The hydrogen canister fuel cell battery of the invention may, as shown in FIG. 1, have various shapes, e.g., the hydrogen canister and the fuel cell may be independent components or combined as a whole. Besides, their relative arrangement may have various changes. The hydrogen canister fuel cell battery of the invention may be inserted into equipment requiring direct currents, such as notebook computers. Or it may be an independent power supply.
Although the present invention has been illustrated and described with reference to the preferred embodiments thereof, it should be understood that it is in no way limited to the details of such embodiments, but is capable of numerous modifications within the scope of the appended claims.
|Cited Patent||Filing date||Publication date||Applicant||Title|
|US4175165 *||Jul 20, 1977||Nov 20, 1979||Engelhard Minerals & Chemicals Corporation||Fuel cell system utilizing ion exchange membranes and bipolar plates|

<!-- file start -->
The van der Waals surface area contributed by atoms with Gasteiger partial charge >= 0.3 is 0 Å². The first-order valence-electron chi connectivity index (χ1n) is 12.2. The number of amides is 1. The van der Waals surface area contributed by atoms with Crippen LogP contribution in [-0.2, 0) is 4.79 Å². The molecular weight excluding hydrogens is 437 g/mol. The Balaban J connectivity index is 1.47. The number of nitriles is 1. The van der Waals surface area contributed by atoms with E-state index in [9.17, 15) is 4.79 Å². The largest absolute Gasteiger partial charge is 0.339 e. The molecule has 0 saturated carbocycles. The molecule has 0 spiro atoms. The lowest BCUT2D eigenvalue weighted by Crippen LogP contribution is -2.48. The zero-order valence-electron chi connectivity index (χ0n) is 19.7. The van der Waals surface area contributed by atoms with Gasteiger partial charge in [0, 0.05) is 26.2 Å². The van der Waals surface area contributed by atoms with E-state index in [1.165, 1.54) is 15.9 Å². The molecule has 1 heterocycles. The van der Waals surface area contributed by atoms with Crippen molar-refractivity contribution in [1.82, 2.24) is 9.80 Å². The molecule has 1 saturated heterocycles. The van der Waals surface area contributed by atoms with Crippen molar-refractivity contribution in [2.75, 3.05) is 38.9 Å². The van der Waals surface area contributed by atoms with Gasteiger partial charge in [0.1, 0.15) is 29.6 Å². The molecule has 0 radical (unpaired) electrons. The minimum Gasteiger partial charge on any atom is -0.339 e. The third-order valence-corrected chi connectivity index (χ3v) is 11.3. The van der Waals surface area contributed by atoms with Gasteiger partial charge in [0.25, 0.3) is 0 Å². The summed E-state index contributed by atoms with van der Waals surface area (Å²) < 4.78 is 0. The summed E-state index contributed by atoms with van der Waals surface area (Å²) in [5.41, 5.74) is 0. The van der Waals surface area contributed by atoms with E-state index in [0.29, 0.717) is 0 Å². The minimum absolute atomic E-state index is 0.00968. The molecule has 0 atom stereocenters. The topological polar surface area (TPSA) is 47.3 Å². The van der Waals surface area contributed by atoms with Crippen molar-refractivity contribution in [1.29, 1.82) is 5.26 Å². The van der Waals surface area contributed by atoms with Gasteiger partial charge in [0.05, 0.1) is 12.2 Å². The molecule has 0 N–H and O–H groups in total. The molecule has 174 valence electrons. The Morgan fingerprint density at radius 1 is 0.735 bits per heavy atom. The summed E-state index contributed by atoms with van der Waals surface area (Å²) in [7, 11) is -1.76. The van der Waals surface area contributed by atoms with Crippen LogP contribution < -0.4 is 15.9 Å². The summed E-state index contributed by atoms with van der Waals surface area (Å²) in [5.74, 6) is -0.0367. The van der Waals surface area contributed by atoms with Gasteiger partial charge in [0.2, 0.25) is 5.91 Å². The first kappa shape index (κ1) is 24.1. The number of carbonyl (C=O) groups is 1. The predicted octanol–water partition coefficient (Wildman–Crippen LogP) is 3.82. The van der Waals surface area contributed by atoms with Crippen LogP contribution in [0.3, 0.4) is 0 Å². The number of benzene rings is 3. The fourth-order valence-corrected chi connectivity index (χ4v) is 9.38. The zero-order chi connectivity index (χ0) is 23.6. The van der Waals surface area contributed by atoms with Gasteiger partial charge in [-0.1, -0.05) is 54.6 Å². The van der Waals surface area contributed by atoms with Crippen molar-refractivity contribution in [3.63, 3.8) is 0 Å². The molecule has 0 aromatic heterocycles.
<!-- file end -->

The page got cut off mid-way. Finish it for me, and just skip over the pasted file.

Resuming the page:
|US4615107 *||Nov 15, 1985||Oct 7, 1986||Sanyo Electric Co., Ltd.||Method and device for assembling a fuel cell stack|
|US4826741 *||Jun 2, 1987||May 2, 1989||Ergenics Power Systems, Inc.||Ion exchange fuel cell assembly with improved water and thermal management|
|US5560999 *||May 22, 1995||Oct 1, 1996||Aer Energy Resources, Inc.||Air manager system for recirculating reactant air in a metal-air battery|
|Citing Patent||Filing date||Publication date||Applicant||Title|
|US6110612 *||Apr 19, 1999||Aug 29, 2000||Plug Power Inc.||Structure for common access and support of fuel cell stacks|
|US6194092 *||Nov 6, 1998||Feb 27, 2001||Matsushita Electric Industrial Co., Ltd.||Fuel cell apparatus|
|US6437537 *||Dec 29, 2000||Aug 20, 2002||Hyundai Motor Company||Battery module structure for improving cooling efficiency for electric vehicle|
|US6447945||Dec 12, 2000||Sep 10, 2002||General Atomics||Portable electronic device powered by proton exchange membrane fuel cell|
|US6497971 *||Mar 8, 1999||Dec 24, 2002||Utc Fuel Cells, Llc||Method and apparatus for improved delivery of input reactants to a fuel cell assembly|
|US6506513 *||Aug 31, 2000||Jan 14, 2003||Kabushiki Kaisha Toshiba||Liquid fuel-housing tank for fuel cell and fuel cell|
|US6703722||Dec 14, 2001||Mar 9, 2004||Avista Laboratories, Inc.||Reconfigurable plural DC power source power system responsive to changes in the load or the plural DC power sources|